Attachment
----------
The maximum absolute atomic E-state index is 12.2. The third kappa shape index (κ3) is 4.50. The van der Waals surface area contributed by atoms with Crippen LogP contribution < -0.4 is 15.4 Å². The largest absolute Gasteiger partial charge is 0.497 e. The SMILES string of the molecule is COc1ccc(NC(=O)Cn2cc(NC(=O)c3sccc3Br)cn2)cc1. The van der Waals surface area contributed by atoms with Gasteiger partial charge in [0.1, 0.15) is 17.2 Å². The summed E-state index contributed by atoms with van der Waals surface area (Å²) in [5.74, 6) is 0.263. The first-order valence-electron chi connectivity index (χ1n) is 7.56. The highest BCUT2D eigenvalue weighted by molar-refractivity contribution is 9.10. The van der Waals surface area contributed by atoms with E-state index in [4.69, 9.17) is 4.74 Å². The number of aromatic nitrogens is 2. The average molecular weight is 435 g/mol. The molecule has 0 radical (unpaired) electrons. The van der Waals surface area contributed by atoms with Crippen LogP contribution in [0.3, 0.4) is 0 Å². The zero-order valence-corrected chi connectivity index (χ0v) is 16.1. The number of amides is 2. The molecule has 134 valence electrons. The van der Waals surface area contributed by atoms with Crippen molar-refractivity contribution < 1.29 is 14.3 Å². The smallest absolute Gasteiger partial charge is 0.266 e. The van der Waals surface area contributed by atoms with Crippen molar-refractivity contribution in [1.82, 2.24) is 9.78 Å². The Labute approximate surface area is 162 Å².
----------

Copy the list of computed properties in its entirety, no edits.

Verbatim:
The maximum absolute atomic E-state index is 12.2. The third kappa shape index (κ3) is 4.50. The van der Waals surface area contributed by atoms with Crippen LogP contribution < -0.4 is 15.4 Å². The largest absolute Gasteiger partial charge is 0.497 e. The SMILES string of the molecule is COc1ccc(NC(=O)Cn2cc(NC(=O)c3sccc3Br)cn2)cc1. The van der Waals surface area contributed by atoms with Gasteiger partial charge in [0.1, 0.15) is 17.2 Å². The summed E-state index contributed by atoms with van der Waals surface area (Å²) in [5.74, 6) is 0.263. The first-order valence-electron chi connectivity index (χ1n) is 7.56. The highest BCUT2D eigenvalue weighted by molar-refractivity contribution is 9.10. The van der Waals surface area contributed by atoms with E-state index in [4.69, 9.17) is 4.74 Å². The number of aromatic nitrogens is 2. The average molecular weight is 435 g/mol. The molecule has 0 radical (unpaired) electrons. The van der Waals surface area contributed by atoms with Crippen LogP contribution in [0.3, 0.4) is 0 Å². The zero-order valence-corrected chi connectivity index (χ0v) is 16.1. The number of amides is 2. The molecule has 134 valence electrons. The van der Waals surface area contributed by atoms with Crippen molar-refractivity contribution < 1.29 is 14.3 Å². The smallest absolute Gasteiger partial charge is 0.266 e. The van der Waals surface area contributed by atoms with Crippen molar-refractivity contribution in [1.82, 2.24) is 9.78 Å². The Labute approximate surface area is 162 Å².